Black On Campus
Higher Education and the African American Experience

The Quotable Black Scholar: John McWhorter on Racial Progress

January 8th, 2013 by Ajuan Mance

Manhattan Institute Expert and Columbia University Professor John McWhorter

(Source: PBS.com)

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When Newt Gingrich says that housing project people don’t work, our job is to show that they do. When he says that Obama is the “food stamp” president, our job is to show that most food stamp recipients are white. When Ron Paul writes that we’re about to start rioting again, we are to make sure that everybody knows we’re not.

In other words, although this isn’t the lesson usually taken from these recent episodes, it would appear that we are getting more comfortable admitting that progress happens for us. Real progress, even if racism still exists, as it always will. And not just symbolic progress, such as having a black president. When we get angry at whites depicting us as poster children, we are saying that being black is less of a problem in 2012, even if it occasionally still is one.

–John McWhorter, “Segregation is Down. Great News, Right?” The Root.com, January 30, 2012

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Biographical Notes: John McWhorter is Associate Professor in the English and Comparative Literature at Columbia University in New York. He is also a Manhattan Institute Expert. He holds a B.A. in French from Rutgers University, an M.A. in American Studies from New York University, and a Ph.D. in Linguistics from Stanford University. He has previously taught at Cornell University and the University of California, Berkeley. He is the author of a number of journalistic essays, opinion pieces, and scholarly articles. He has also published fifteen books. They are:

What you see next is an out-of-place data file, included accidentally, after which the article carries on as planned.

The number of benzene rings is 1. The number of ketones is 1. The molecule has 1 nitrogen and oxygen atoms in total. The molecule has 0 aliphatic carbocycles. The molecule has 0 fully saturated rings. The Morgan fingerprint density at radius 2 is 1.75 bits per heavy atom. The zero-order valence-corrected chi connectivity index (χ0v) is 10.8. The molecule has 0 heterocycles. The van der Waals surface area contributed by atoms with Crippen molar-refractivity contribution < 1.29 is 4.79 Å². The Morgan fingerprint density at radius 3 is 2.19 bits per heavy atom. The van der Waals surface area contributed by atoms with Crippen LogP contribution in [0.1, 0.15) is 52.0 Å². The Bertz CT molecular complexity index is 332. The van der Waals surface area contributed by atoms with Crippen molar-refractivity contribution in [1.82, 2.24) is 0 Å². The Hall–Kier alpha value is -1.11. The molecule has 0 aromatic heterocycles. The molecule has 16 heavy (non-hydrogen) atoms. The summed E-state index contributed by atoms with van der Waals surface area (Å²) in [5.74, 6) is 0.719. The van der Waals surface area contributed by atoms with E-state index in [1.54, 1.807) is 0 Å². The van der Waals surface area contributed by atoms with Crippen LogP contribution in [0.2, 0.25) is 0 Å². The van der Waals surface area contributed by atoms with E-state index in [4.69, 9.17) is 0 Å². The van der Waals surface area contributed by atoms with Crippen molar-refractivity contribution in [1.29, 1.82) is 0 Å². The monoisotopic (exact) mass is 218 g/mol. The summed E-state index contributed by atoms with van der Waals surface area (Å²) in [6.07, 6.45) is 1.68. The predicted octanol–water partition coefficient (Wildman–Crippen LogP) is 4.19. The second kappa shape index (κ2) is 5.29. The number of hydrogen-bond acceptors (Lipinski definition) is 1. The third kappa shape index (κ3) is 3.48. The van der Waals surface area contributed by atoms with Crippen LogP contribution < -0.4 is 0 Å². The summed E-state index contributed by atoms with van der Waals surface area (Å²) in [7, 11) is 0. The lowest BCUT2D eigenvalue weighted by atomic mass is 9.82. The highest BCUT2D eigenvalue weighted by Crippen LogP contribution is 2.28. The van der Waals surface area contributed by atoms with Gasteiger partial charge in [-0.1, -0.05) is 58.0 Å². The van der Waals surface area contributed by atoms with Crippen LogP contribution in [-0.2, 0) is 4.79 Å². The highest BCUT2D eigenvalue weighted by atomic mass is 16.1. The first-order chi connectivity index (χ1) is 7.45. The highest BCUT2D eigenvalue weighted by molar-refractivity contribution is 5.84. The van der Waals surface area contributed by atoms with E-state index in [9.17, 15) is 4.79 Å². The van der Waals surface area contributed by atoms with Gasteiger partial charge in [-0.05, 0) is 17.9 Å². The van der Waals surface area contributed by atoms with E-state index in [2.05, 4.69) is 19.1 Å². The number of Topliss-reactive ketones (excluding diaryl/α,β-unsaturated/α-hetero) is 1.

• 1997: Towards a New Model of Creole Genesis
  • 1998: Word on the Street: Debunking the Myth of “Pure” Standard English
  • 2000: The Missing Spanish Creoles: Recovering the Birth of Plantation Contact Languages
  • 2000: Spreading the Word : Language and Dialect in America
  • 2000: Losing the Race: Self-Sabotage in Black America
  • 2001: The Power of Babel: A Natural History of Language
  • 2003: Authentically Black: Essays for the Black Silent Majority
  • 2003: Doing Our Own Thing: The Degradation of Language and Music and Why We Should, Like, Care
  • 2005: Defining Creole
  • 2005: Winning the Race: Beyond the Crisis in Black America
  • 2007: Language Interrupted: Signs of Non-Native Acquisition in Standard Language Grammars
  • 2008: All About the Beat: Why Hip-Hop Can’t Save Black America
  • 2008: Our Magnificent Bastard Tongue: The Untold Story of English
  • 2011: What Language Is (And What It Isn’t and What It Could Be)
  • 2011: Linguistic Simplicity and Complexity: Why Do Languages Undress?

–Ajuan Mance

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One Response

  1. SwagScent.com

    Gotta love John McWhorter.

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